As one of the earliest “self-loading” or “automatic” pistols to be developed the German Mauser Construktion 96 (C96) differed greatly from the handguns to come. That could explain why it attracted unconventional thinkers and was the primary handgun carried by Winston Churchill and T.E. Lawrence (of Arabia). The pistol it was the preferred sidearm of the Sultan of Constantinople’s bodyguards, while unlicensed copies were produced in Spain and China and used in each nation’s civil war by soldiers on both sides.
While not an exactly famous weapon it can be seen in countless films including Star Wars.
Much like the unconventional thinkers who relied on it, the C96 was quite unconventional in its own right. And unlike the German-made Luger P08 or American Colt 1911 .45, which placed the magazine well in the handgrip—a feature almost universal with semi-automatic pistols today—the C96 had a distinctive integral box magazine in front of the trigger, which held an impressive ten rounds.
It also had a 5.5-inch barrel, which helped greatly with accuracy—while its wooden box-like holster doubled as a detachable stock, essentially transforming the pistol into a carbine. Most notably, the original C-96 was chambered for the 7.63x25mm Mauser cartridge, which was the highest-velocity commercially manufactured pistol round until the development of the .357 Magnum cartridge in 1934.
The German-made handgun earned a number of colorful nicknames over the years. It was known as the “Box Cannon” for both the internal magazine and the powerful cartridge. And due to its thin pistol grip, the C96 was often called “the broomhandle.”
The C96 was just the sort of weapon that military planners should have wanted to add to their weapons arsenal.
Yet, when the three Federle brothers—Joseph, Fidel and Friedrick—developed the revolutionary handgun in 1893, which was quite a departure from the revolvers of the era, the German military didn’t seem all that impressed. Other militaries were equally indifferent—automatic pistols were still largely unproven. Waffenfabrik Mauser—the maker of the German 98K bolt action rifle—instead offered the weapon for civilian sales.
Only finally during the First World War, when demand for the Luger pistol couldn’t be met, did the German Army finally adopt the weapon—but then in 9mm so as to standardize the ammunition. Those pistols had the number “9” engraved and painted bright red on the grips, as a way to avoid confusion with the 7.63mm versions.
While the weapon wasn’t as popular as the Luger with the German Army, it found success around the world as a private purchase weapon. It was used in numerous conflicts and was surprisingly a favored weapon by both sides in the Russian Civil War—and as noted was also favored in the Chinese and Spanish Civil Wars.
Mauser produced some one million of the C96 pistols from 1896 to 1937, but untold numbers—possibly in the millions—were produced in China and Spain. The weapon was used in dozens of conflicts around the world and has remained a favorite with vintage gun collectors.
Today in the United States ownership/use of shoulder stocks or similar aids with firearms with a barrel less than 16 inches is highly restricted under the National Firearms Act of 1934, which also regulates the ownership of machine guns.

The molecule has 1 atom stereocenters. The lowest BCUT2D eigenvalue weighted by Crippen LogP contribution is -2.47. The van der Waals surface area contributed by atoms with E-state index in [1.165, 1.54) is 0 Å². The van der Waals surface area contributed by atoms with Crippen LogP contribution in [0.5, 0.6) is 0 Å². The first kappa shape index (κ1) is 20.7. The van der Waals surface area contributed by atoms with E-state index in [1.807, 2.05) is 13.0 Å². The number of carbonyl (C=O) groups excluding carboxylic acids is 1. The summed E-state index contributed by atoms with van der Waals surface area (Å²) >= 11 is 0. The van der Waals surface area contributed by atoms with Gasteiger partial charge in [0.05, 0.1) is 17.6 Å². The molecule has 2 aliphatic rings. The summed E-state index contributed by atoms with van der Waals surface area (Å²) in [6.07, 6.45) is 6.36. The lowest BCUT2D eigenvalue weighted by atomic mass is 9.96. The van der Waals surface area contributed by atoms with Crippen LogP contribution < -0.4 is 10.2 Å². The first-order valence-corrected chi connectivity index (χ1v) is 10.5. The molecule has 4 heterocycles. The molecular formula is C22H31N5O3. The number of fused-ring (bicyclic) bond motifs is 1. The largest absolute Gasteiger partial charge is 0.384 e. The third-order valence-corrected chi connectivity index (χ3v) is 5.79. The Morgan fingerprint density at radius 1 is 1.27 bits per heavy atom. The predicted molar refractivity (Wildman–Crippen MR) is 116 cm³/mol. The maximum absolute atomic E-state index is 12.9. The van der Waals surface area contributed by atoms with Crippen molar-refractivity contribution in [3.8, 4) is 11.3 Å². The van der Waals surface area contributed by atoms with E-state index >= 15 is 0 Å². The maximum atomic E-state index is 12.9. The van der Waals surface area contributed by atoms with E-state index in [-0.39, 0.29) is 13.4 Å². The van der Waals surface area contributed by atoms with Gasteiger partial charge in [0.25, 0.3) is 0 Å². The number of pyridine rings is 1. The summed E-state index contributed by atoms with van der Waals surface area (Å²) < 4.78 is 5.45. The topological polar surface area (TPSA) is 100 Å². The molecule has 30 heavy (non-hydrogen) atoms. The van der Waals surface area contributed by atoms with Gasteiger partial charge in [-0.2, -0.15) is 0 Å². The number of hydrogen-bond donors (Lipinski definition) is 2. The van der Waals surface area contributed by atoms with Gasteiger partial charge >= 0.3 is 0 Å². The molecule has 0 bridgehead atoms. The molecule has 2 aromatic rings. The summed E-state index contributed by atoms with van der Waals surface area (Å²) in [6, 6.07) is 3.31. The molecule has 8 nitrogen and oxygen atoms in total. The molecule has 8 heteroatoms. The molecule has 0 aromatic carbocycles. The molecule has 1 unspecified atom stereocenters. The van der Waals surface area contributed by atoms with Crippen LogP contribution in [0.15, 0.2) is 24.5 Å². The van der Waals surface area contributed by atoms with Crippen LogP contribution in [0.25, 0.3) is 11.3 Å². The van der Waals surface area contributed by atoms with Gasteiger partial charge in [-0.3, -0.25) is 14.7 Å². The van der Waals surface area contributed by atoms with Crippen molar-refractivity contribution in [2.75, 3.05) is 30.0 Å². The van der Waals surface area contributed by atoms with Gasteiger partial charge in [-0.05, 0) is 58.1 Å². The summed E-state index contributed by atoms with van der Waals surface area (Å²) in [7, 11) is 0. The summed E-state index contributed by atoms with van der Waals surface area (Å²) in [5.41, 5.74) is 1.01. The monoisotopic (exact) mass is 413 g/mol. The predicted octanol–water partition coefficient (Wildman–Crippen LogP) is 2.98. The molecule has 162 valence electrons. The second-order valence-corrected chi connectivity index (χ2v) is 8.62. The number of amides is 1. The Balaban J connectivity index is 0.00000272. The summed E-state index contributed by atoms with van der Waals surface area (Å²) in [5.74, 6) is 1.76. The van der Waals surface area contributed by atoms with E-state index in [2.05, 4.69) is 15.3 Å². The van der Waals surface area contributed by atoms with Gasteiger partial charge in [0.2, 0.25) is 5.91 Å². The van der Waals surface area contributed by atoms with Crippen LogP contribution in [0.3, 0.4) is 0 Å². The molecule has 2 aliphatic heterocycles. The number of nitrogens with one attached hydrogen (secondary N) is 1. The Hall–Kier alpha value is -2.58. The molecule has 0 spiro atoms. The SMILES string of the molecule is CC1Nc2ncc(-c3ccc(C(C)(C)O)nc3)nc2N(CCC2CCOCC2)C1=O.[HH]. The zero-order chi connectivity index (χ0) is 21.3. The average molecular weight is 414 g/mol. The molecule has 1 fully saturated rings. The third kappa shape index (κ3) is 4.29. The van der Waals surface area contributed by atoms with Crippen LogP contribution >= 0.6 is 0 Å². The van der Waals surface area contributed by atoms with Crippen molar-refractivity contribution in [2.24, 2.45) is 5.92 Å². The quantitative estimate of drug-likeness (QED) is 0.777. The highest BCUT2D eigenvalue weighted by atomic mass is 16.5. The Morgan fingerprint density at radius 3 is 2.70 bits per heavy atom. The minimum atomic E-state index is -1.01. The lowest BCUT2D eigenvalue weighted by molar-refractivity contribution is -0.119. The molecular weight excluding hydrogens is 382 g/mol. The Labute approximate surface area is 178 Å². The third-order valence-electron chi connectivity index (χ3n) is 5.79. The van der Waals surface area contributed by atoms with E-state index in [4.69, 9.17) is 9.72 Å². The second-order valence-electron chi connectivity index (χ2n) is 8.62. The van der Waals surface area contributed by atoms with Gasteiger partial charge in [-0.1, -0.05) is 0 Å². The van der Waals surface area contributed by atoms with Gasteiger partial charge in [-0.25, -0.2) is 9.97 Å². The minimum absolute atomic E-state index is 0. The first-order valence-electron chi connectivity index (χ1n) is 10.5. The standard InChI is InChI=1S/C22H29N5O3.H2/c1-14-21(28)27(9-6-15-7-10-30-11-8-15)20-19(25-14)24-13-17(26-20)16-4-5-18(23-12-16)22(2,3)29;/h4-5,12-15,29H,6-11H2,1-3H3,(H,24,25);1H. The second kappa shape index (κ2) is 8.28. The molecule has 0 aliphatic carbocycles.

As such it would seem that owning a vintage C96 and stock would be a problem. However, as Ballistic magazine explained, “U.S. firearms law defines ‘curio and relic’ firearms as guns more than 50 years old whose worth derives primarily from their collector’s value rather than contemporary utility.”
For this reason, the ATF has exempted the C96—as well as Luger P08 pistols—and the handgun and stock can be legally owned today!
As noted, the C96 was carried by Winston Churchill while he served as an officer in India and later in Africa. Churchill had injured his shoulder while disembarking from a boat in India and it never properly healed. As he was a cavalry officer and found it difficult to use his saber in combat, he purchased a C96 pistol, which he carried in place of the standard issue Webley service revolver.
Churchill had suggested that the weapon saved his life when he took part in what has been described as the last classic charge of the British cavalry during the Battle of Omdurman in the Sudan in 1898. Churchill was actually there in an unofficial capacity as a war correspondent, yet managed to find himself in the thick of the action during the battle—which was a completely one-sided affair.
Late in the day some 400 cavalrymen including Lt. Churchill charged and engaged more than 2,500 Dervishes and in his subsequent accounts Churchill claims to have shot three enemy warriors at extremely close range. It has been debated whether his standard issue Webley revolver would have had the same effect at stopping the charging warriors but in Churchill’s mind the C96 made the difference.
The C96’s most famous user wasn’t the real-life British soldier-turned-politician but arguably a famous fictional space pirate. The weapon served as the basis for Han Solo’s BlasTech DL-44 heavy blaster pistol in the Star Wars films. A muzzle cone taken from an M3 “Grease Gun,” parts from a fire extinguisher and a rifle scope transformed the 19th century pistol into something that was both “futuristic” looking and yet was from long, long ago and in that galaxy far, far away.
Peter Suciu is a Michigan-based writer who has contributed to more than four dozen magazines, newspapers and websites. He is the author of several books on military headgear including A Gallery of Military Headdress, which is available on Amazon.com.